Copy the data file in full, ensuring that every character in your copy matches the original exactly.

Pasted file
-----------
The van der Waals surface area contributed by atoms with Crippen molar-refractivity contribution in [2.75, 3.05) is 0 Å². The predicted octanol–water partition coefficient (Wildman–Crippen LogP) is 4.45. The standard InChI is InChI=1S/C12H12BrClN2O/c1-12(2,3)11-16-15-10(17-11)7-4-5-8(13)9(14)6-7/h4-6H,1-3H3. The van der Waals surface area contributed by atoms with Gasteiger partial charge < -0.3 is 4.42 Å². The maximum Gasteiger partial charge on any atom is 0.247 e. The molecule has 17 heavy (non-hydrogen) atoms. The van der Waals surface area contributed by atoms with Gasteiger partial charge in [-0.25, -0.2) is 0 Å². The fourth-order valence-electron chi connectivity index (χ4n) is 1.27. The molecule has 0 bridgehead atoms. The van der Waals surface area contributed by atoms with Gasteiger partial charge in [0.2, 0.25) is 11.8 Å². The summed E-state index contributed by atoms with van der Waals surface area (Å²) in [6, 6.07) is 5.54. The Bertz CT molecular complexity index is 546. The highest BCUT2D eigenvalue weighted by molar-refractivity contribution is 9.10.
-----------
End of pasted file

The van der Waals surface area contributed by atoms with Crippen molar-refractivity contribution in [2.75, 3.05) is 0 Å². The predicted octanol–water partition coefficient (Wildman–Crippen LogP) is 4.45. The standard InChI is InChI=1S/C12H12BrClN2O/c1-12(2,3)11-16-15-10(17-11)7-4-5-8(13)9(14)6-7/h4-6H,1-3H3. The van der Waals surface area contributed by atoms with Gasteiger partial charge < -0.3 is 4.42 Å². The maximum Gasteiger partial charge on any atom is 0.247 e. The molecule has 17 heavy (non-hydrogen) atoms. The van der Waals surface area contributed by atoms with Gasteiger partial charge in [-0.25, -0.2) is 0 Å². The fourth-order valence-electron chi connectivity index (χ4n) is 1.27. The molecule has 0 bridgehead atoms. The van der Waals surface area contributed by atoms with Gasteiger partial charge in [0.2, 0.25) is 11.8 Å². The summed E-state index contributed by atoms with van der Waals surface area (Å²) in [6, 6.07) is 5.54. The Bertz CT molecular complexity index is 546. The highest BCUT2D eigenvalue weighted by molar-refractivity contribution is 9.10.